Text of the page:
Book Title: What We Hide (Standalone)
Author: Marthe Jocelyn
Number of pages: 288
Americans Jenny and her brother, Tom, are off to England: Tom to university, to dodge the Vietnam draft, Jenny to be the new girl at a boarding school, Illington Hall. This is Jenny’s chance to finally stand out, so accidentally, on purpose, she tells a lie. But in the small world of Ill Hall, everyone has something to hide. Jenny pretends she has a boyfriend. Robbie and Luke both pretend they don’t. Brenda won’t tell what happened with the school doctor. Nico wants to hide his mother’s memoir. Percy keeps his famous dad a secret. Oona lies to everyone. Penelope lies only to herself.
(re: Goodreads @ What We Hide by Marthe Jocelyn)
Should this book be picked up? the tl;dr spoiler-less review:
– Follows 8 POVs, changing tenses, and told in varying narrative styles (i.e. letters, screenplays, prose-fiction)
– Timeframe set during the 1960-70s, themes involve: lies and betrayal, LGBT, social status, sexuality (not crude though), bullying; all relevant to the average teenager
– Ensemble-driven rather than fully developing specific characters; some of which are more/less developed than others
– Individuals have their reasons for what they do in order to remain relevant. By remaining stagnant, the possibility of growth and revelation diminishes, and characters face the same challenges in a constant cycle.
Boarding school? Check.
I think we both know where my thoughts are going. Not.
This is going to be one perplexing review because I’ve never had to critique something like this before. Maybe it was the various perspectives which threw me off (eight distinct voices in total) or maybe it was the sheer nonlinearity of the plot—or at least how it felt like when reading What We Hide—that makes it difficult to assess. At first, I was going to scrutinize each character…but I’m still not quite sure how I truly feel about this book since I enjoyed what I think it set out to achieve but it wasn’t extremely captivating or game-changing.
Full disclosure: I received an advanced reader copy of What We Hide through NetGalley for an honest review. I extend my thanks to Tundra Books at Random House of Canada Limited for providing me the opportunity to review this book.
Disclaimer: There may be spoilers inherent to this review from this point onward.
Pegged as a historical fiction, the story takes place during the Vietnam War in England and centers on Jenny (the American transfer student and the first and last narrator) as she gets allowance from her parents to follow her brother (Tom) to the land of the English in order for him to escape from getting drafted into the U.S. Army. A new school, a new life, a new Jenny; so why not play up some aspects of her past—I mean, who’s going to know? Her conscience. Truthfully though, if the whole Matt thing wasn’t integrated and the siblings just absent mindedly went to England, I would have never known that the war was integral to the story (which is kind of isn’t anyways).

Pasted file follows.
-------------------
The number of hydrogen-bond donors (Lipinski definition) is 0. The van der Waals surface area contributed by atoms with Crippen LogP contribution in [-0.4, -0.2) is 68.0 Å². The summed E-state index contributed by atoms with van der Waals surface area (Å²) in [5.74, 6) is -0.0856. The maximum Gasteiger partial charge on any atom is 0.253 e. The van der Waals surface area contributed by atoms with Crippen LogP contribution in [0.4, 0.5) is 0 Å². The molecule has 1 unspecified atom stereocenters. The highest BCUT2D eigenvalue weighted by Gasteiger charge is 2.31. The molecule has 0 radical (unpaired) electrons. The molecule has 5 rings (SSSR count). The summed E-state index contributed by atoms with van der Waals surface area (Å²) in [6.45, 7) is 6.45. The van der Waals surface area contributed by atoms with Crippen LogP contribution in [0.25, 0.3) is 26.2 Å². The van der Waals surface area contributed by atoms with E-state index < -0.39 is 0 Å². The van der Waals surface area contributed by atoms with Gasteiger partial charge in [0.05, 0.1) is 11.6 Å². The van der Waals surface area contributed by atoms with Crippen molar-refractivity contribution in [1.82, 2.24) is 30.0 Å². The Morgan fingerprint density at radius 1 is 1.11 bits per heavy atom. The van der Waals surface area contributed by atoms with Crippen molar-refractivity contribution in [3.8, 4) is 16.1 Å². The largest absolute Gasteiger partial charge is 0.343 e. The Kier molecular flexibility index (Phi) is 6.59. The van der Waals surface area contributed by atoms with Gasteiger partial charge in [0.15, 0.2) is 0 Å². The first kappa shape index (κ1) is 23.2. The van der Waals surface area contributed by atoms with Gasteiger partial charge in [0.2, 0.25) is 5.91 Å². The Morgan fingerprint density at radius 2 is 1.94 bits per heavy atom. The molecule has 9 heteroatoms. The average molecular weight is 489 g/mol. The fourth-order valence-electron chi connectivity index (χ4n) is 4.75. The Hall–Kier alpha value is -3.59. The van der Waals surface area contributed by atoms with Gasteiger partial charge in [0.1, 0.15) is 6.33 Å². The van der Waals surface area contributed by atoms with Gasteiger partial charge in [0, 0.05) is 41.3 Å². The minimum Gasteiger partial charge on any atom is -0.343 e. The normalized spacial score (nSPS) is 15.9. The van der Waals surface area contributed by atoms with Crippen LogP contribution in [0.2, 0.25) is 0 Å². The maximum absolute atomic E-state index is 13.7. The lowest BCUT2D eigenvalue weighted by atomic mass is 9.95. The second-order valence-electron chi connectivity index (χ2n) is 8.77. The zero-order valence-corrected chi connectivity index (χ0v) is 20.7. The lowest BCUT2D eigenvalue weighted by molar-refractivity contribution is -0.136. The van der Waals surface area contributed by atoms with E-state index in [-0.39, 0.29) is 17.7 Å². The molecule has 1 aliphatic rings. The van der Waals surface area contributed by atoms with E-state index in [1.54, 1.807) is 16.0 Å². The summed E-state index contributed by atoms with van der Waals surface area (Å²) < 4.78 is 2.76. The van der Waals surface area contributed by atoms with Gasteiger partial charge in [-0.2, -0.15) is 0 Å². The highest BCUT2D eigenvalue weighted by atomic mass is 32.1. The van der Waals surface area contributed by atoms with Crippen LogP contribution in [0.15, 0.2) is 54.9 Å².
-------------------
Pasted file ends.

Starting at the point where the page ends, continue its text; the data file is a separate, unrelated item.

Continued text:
There is a vague overarching plot: kids in the upper forms (that’s grades I suppose) meandering through their prepubescent lives. While it’s daunting in some ways to tangibly grab hold of some form of revelation-seeking antics, it’s more of the day-to-day happenings which should be engaged and where meaning is derived. The premise therein focuses on the length each student will endeavour to keep themselves afloat; academically, socially, and mentally. Using a variety of mediums, the narrative demonstrates that while the thoughts we have and the secrets (and lies) that we internalise and wrestle with are all unique cases—the root problem will always be the same.
[”There is only me to blame for where I am. There is only me.”]
To provide a brief sketch of the characters you meet in this narrative without giving too much detail away (i.e. their names), you have: an American transfer student, diverging bloke spectrum’s (one’s mildly popular, one’s more bookish), a grounded plump girl on scholarship, seemingly superficial “best friend” types, and misunderstood individuals who either play-up or play-down their past. This mishmash of casting pulls no punches in voicing their opinions. So now you’re probably thinking “holy shit, where does one begin to liken the lot?” Well, you won’t start off enamored by everyone but you also won’t feel like you don’t understand them by the end of it. The narrative for each character is comparable to a Jenga set: things start off generally solid and grounded but the more exposure and shifting of the building blocks of one’s personality, relationships, etc., the greater the likelihood that life can just implode on you. It’s almost like a coming-of-age story where each character’s revelation teeters on its tipping point; where they can face the unknown and hope everything doesn’t topple or just take the off-chance that things will work out.